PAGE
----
Energy audits: how to tailor to context?
An energy audit includes an inspection of the building and equipment, how it is used, identification of savings potentials and measures, and recommendations on measures to save energy. Energy audits can be helpful instruments to solve the following problems:
- Your target group's lack of knowledge about their own energy use
- Lack of visibility of energy use and opportunities for savings
Energy audits can help to trigger energy efficiency investments, but they can also reveal low-cost opportunities for saving energy via changes in routines and habitual behaviour.
Audits are most feasible to provide for larger energy users (organizations), but are also available to households in some countries. They are most successful:
- When customers believe that the auditors are impartial and qualified (so check certification schemes operating in your country)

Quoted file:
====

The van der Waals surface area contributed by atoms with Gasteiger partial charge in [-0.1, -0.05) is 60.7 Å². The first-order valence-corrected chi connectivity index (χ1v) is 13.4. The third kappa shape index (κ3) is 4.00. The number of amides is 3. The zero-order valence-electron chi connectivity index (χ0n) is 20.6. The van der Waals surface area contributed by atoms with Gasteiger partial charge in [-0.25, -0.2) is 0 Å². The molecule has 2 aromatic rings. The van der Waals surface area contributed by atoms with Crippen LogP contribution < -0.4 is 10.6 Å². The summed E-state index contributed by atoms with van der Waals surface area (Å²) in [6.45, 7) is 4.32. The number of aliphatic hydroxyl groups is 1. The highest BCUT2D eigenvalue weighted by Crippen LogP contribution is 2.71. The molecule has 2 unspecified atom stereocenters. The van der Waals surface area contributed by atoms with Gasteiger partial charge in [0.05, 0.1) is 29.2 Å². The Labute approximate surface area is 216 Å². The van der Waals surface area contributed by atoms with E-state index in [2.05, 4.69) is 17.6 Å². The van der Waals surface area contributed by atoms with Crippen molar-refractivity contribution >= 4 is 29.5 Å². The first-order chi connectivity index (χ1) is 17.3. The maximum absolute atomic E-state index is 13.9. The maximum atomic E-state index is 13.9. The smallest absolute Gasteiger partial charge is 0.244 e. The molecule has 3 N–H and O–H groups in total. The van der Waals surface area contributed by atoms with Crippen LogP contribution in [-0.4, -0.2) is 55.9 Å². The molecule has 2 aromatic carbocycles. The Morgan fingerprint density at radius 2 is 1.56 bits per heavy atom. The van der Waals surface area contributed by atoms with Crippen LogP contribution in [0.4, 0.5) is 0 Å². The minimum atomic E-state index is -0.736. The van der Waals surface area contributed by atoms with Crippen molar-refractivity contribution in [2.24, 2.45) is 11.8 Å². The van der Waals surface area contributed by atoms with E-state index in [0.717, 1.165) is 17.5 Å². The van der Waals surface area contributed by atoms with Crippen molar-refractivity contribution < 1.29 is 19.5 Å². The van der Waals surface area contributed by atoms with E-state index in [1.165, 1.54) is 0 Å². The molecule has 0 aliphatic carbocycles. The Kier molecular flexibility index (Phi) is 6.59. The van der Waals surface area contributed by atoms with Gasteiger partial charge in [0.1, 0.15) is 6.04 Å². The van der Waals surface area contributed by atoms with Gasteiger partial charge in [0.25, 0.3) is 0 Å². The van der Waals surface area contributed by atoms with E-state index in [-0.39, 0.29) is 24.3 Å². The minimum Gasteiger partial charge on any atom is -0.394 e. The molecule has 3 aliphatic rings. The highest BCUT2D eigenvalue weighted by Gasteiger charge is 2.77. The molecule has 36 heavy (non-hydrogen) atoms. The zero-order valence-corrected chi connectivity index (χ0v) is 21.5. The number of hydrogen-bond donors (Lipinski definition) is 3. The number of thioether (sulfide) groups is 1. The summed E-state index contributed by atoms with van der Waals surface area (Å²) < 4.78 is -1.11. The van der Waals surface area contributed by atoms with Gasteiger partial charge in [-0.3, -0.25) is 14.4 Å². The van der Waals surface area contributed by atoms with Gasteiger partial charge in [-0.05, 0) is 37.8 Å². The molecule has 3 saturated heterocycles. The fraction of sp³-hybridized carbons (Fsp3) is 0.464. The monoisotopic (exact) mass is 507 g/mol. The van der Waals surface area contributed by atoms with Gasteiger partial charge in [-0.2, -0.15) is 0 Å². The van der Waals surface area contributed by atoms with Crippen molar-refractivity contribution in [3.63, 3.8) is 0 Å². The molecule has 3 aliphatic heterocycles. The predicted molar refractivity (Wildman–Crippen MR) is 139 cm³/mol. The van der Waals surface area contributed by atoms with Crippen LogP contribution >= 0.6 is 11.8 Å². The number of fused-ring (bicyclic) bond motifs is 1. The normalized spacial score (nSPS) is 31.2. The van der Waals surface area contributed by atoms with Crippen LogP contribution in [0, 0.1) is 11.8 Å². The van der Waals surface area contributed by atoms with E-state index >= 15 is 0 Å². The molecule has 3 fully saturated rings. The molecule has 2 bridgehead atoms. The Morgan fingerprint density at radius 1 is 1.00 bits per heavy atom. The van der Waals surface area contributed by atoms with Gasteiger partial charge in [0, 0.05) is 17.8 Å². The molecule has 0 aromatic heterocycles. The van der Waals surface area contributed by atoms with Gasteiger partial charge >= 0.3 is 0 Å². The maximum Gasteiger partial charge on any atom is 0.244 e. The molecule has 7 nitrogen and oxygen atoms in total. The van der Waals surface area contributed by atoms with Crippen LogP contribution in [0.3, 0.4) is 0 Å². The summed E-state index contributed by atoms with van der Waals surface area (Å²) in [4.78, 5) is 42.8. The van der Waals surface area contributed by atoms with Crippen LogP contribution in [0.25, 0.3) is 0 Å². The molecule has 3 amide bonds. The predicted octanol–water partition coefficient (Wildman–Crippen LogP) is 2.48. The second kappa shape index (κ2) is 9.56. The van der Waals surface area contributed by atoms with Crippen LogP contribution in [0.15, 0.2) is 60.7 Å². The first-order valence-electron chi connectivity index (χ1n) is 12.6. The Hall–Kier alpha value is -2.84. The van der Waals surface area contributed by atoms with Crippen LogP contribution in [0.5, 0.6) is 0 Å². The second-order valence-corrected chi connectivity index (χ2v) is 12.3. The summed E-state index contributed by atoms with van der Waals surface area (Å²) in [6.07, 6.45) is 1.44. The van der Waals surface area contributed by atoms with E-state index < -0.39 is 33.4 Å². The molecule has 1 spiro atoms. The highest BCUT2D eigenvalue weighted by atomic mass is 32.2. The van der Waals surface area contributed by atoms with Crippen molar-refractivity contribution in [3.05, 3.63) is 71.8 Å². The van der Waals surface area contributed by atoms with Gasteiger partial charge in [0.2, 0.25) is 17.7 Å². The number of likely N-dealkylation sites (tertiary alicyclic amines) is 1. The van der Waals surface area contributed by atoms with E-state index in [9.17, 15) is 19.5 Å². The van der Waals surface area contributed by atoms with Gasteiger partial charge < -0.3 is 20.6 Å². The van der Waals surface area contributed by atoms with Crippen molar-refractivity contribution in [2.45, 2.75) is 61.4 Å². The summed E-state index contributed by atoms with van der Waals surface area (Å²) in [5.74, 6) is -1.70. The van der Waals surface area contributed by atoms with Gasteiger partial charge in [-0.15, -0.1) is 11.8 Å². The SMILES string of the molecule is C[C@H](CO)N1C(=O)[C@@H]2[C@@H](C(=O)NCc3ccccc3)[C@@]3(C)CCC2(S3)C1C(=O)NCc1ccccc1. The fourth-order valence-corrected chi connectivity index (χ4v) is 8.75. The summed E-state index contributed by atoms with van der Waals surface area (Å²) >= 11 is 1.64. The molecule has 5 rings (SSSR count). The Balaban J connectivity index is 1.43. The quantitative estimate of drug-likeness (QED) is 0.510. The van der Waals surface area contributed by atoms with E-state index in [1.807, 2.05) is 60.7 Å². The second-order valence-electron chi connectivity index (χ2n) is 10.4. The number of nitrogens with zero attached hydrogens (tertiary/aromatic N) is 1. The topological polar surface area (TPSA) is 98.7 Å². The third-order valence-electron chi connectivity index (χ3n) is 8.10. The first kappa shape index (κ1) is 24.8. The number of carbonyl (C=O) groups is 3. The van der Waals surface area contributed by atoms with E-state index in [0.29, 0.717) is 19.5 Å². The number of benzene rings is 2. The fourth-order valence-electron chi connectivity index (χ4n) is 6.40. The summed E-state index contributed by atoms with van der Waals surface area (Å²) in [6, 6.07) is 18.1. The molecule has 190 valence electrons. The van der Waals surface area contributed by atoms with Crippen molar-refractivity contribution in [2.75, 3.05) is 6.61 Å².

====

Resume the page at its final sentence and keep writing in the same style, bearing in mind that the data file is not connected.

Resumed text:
- When subsidies are available to reduce audit costs for the target group
- When energy end-users and key decision-makers are involved in the audit and understand its findings
- When the audit is based on an identification of the specific needs of your target group.
Audit findings are not always implemented! If they are not implemented, energy is not saved.
Key aspects of the audit process that influence implementation include:
► Communication and involvement of end-users (and key decision-makers)·
► Identification of the specific needs and problems of your target group
► Availability of technical and financial support for implementing improvement measures
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